“Research is research, and politics is also politics in politics of education. We researchers conduct research in the field of science and using scientific methods, and political decisions referring to the research results are not in our hands, even though we participate in the discussion,” says Sonja Kosunen, Professor of General Education.
Kosunen started as a professor at the University of Eastern Finland this summer and refers to recent, public discussions about educational policy, on which researchers have been encouraged to comment.
“Researchers can and should actively interact with society. However, discussing research results does not mean that the researcher presents their opinion or gives policy recommendations."
The opposite is often true: research results typically leave plenty of room for political decision-making, which is always value-based.
“Based on my own research, I can, for example, describe the mechanisms that lead to the emergence of social inequalities, but it is ultimately up to the decision-makers to assess what should be done with the situation. The goal may be to reduce inequalities, in which case they can use research data to help them decide what to do. On the other hand, doing nothing is also political decision-making,” Kosunen explains.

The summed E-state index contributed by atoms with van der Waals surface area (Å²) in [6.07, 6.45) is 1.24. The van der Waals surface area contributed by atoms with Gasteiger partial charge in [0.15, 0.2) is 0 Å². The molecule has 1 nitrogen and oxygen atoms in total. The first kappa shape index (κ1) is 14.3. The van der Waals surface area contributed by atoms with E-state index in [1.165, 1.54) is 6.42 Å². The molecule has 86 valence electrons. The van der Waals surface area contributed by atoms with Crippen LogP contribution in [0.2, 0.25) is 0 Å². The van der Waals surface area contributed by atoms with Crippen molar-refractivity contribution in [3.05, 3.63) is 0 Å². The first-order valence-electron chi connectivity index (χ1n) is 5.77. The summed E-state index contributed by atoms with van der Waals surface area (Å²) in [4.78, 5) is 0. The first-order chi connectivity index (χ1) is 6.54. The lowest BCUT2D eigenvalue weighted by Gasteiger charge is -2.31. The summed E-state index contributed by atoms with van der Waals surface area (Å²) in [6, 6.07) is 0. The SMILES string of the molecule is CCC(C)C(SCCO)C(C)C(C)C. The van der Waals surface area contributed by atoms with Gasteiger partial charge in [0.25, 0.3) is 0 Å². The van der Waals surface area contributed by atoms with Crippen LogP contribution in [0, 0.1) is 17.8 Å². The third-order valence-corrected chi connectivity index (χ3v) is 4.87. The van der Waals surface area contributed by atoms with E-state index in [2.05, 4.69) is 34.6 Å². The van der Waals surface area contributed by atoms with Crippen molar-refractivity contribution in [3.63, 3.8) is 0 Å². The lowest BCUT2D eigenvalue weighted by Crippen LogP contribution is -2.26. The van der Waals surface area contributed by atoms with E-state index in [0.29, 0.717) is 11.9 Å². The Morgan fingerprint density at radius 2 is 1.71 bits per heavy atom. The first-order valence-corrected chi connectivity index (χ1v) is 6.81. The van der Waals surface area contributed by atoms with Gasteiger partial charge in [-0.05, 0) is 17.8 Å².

In any case, the studied phenomena are almost always complicated, and the results do not always provide simple answers to what should be done.
“I understand that many would want unambiguous recommendations and instructions from researchers – after all, we are experts in our own fields, and we participate in discussions concerning this field. However, drawing up recommendations is not integral to research.”